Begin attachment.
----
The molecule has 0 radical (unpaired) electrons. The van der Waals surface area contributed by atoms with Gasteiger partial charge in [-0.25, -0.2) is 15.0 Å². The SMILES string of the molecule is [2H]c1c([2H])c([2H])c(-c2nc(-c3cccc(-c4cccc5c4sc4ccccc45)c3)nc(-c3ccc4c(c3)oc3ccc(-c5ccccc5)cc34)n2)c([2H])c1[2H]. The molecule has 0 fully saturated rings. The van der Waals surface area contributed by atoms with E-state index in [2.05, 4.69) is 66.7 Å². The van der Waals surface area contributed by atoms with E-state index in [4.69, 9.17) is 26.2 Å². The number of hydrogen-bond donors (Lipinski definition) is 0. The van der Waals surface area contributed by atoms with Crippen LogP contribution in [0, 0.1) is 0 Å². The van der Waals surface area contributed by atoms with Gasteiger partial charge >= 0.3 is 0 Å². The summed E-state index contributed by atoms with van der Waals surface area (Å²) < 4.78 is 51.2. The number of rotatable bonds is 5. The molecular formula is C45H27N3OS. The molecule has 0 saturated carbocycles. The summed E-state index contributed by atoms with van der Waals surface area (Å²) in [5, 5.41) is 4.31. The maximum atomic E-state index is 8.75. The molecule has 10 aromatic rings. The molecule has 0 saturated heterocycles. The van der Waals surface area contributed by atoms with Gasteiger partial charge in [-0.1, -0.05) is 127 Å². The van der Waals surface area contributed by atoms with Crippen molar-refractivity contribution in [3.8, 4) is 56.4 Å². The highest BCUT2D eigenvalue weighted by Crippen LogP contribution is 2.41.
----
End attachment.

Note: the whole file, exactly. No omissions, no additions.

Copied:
The molecule has 0 radical (unpaired) electrons. The van der Waals surface area contributed by atoms with Gasteiger partial charge in [-0.25, -0.2) is 15.0 Å². The SMILES string of the molecule is [2H]c1c([2H])c([2H])c(-c2nc(-c3cccc(-c4cccc5c4sc4ccccc45)c3)nc(-c3ccc4c(c3)oc3ccc(-c5ccccc5)cc34)n2)c([2H])c1[2H]. The molecule has 0 fully saturated rings. The van der Waals surface area contributed by atoms with E-state index in [2.05, 4.69) is 66.7 Å². The van der Waals surface area contributed by atoms with E-state index in [4.69, 9.17) is 26.2 Å². The number of hydrogen-bond donors (Lipinski definition) is 0. The van der Waals surface area contributed by atoms with Crippen LogP contribution in [0, 0.1) is 0 Å². The van der Waals surface area contributed by atoms with Gasteiger partial charge >= 0.3 is 0 Å². The summed E-state index contributed by atoms with van der Waals surface area (Å²) < 4.78 is 51.2. The number of rotatable bonds is 5. The molecular formula is C45H27N3OS. The molecule has 0 saturated carbocycles. The summed E-state index contributed by atoms with van der Waals surface area (Å²) in [5, 5.41) is 4.31. The maximum atomic E-state index is 8.75. The molecule has 10 aromatic rings. The molecule has 0 saturated heterocycles. The van der Waals surface area contributed by atoms with Gasteiger partial charge in [-0.1, -0.05) is 127 Å². The van der Waals surface area contributed by atoms with Crippen molar-refractivity contribution in [3.8, 4) is 56.4 Å². The highest BCUT2D eigenvalue weighted by Crippen LogP contribution is 2.41.